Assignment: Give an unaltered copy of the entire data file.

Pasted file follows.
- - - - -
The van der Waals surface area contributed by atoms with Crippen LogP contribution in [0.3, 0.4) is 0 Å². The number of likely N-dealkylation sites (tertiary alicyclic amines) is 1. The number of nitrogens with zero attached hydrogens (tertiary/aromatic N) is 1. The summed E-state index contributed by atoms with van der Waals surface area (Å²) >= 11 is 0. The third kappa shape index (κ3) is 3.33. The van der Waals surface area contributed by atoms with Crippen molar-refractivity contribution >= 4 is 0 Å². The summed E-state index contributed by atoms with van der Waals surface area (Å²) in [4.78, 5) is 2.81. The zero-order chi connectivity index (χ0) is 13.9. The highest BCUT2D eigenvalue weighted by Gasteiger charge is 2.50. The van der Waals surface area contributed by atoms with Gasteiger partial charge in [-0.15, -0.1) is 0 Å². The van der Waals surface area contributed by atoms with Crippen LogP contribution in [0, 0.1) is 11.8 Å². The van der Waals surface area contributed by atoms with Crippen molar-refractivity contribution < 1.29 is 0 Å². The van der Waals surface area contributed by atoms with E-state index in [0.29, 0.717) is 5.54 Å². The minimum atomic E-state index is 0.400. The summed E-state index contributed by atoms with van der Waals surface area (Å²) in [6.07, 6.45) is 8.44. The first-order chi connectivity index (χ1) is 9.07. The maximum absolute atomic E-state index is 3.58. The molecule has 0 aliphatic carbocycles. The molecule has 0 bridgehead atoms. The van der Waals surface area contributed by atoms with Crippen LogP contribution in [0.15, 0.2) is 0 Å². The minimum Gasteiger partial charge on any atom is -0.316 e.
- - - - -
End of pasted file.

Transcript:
The van der Waals surface area contributed by atoms with Crippen LogP contribution in [0.3, 0.4) is 0 Å². The number of likely N-dealkylation sites (tertiary alicyclic amines) is 1. The number of nitrogens with zero attached hydrogens (tertiary/aromatic N) is 1. The summed E-state index contributed by atoms with van der Waals surface area (Å²) >= 11 is 0. The third kappa shape index (κ3) is 3.33. The van der Waals surface area contributed by atoms with Crippen molar-refractivity contribution >= 4 is 0 Å². The summed E-state index contributed by atoms with van der Waals surface area (Å²) in [4.78, 5) is 2.81. The zero-order chi connectivity index (χ0) is 13.9. The highest BCUT2D eigenvalue weighted by Gasteiger charge is 2.50. The van der Waals surface area contributed by atoms with Gasteiger partial charge in [-0.15, -0.1) is 0 Å². The van der Waals surface area contributed by atoms with Crippen LogP contribution in [0, 0.1) is 11.8 Å². The van der Waals surface area contributed by atoms with Crippen molar-refractivity contribution < 1.29 is 0 Å². The van der Waals surface area contributed by atoms with E-state index in [0.29, 0.717) is 5.54 Å². The minimum atomic E-state index is 0.400. The summed E-state index contributed by atoms with van der Waals surface area (Å²) in [6.07, 6.45) is 8.44. The first-order chi connectivity index (χ1) is 9.07. The maximum absolute atomic E-state index is 3.58. The molecule has 0 aliphatic carbocycles. The molecule has 0 bridgehead atoms. The van der Waals surface area contributed by atoms with Crippen LogP contribution in [0.15, 0.2) is 0 Å². The minimum Gasteiger partial charge on any atom is -0.316 e.